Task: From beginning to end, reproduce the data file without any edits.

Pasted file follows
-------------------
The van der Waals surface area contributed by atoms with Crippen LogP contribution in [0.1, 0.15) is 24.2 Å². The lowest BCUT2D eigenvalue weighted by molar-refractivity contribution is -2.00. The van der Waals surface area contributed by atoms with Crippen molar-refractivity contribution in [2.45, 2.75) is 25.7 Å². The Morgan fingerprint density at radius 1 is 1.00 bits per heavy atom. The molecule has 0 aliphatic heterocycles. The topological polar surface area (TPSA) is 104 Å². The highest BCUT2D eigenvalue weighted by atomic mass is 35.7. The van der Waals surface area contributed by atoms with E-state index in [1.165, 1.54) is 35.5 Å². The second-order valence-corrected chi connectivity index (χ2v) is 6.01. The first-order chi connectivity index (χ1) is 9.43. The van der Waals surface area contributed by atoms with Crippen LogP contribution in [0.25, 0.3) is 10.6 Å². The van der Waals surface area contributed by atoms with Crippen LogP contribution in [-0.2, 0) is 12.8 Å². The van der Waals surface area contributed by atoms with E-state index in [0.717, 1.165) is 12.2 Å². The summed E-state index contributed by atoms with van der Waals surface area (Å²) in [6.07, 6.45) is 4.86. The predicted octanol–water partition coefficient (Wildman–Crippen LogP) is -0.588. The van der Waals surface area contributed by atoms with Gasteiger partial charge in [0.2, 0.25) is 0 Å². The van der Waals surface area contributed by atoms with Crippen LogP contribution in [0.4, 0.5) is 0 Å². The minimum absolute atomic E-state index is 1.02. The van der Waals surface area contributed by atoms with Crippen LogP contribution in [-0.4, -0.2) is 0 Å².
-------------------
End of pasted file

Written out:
The van der Waals surface area contributed by atoms with Crippen LogP contribution in [0.1, 0.15) is 24.2 Å². The lowest BCUT2D eigenvalue weighted by molar-refractivity contribution is -2.00. The van der Waals surface area contributed by atoms with Crippen molar-refractivity contribution in [2.45, 2.75) is 25.7 Å². The Morgan fingerprint density at radius 1 is 1.00 bits per heavy atom. The molecule has 0 aliphatic heterocycles. The topological polar surface area (TPSA) is 104 Å². The highest BCUT2D eigenvalue weighted by atomic mass is 35.7. The van der Waals surface area contributed by atoms with E-state index in [1.165, 1.54) is 35.5 Å². The second-order valence-corrected chi connectivity index (χ2v) is 6.01. The first-order chi connectivity index (χ1) is 9.43. The van der Waals surface area contributed by atoms with Crippen LogP contribution in [0.25, 0.3) is 10.6 Å². The van der Waals surface area contributed by atoms with Crippen LogP contribution in [-0.2, 0) is 12.8 Å². The van der Waals surface area contributed by atoms with E-state index in [0.717, 1.165) is 12.2 Å². The summed E-state index contributed by atoms with van der Waals surface area (Å²) in [6.07, 6.45) is 4.86. The predicted octanol–water partition coefficient (Wildman–Crippen LogP) is -0.588. The van der Waals surface area contributed by atoms with Gasteiger partial charge in [0.2, 0.25) is 0 Å². The van der Waals surface area contributed by atoms with Crippen LogP contribution in [0.4, 0.5) is 0 Å². The minimum absolute atomic E-state index is 1.02. The van der Waals surface area contributed by atoms with Crippen LogP contribution in [-0.4, -0.2) is 0 Å².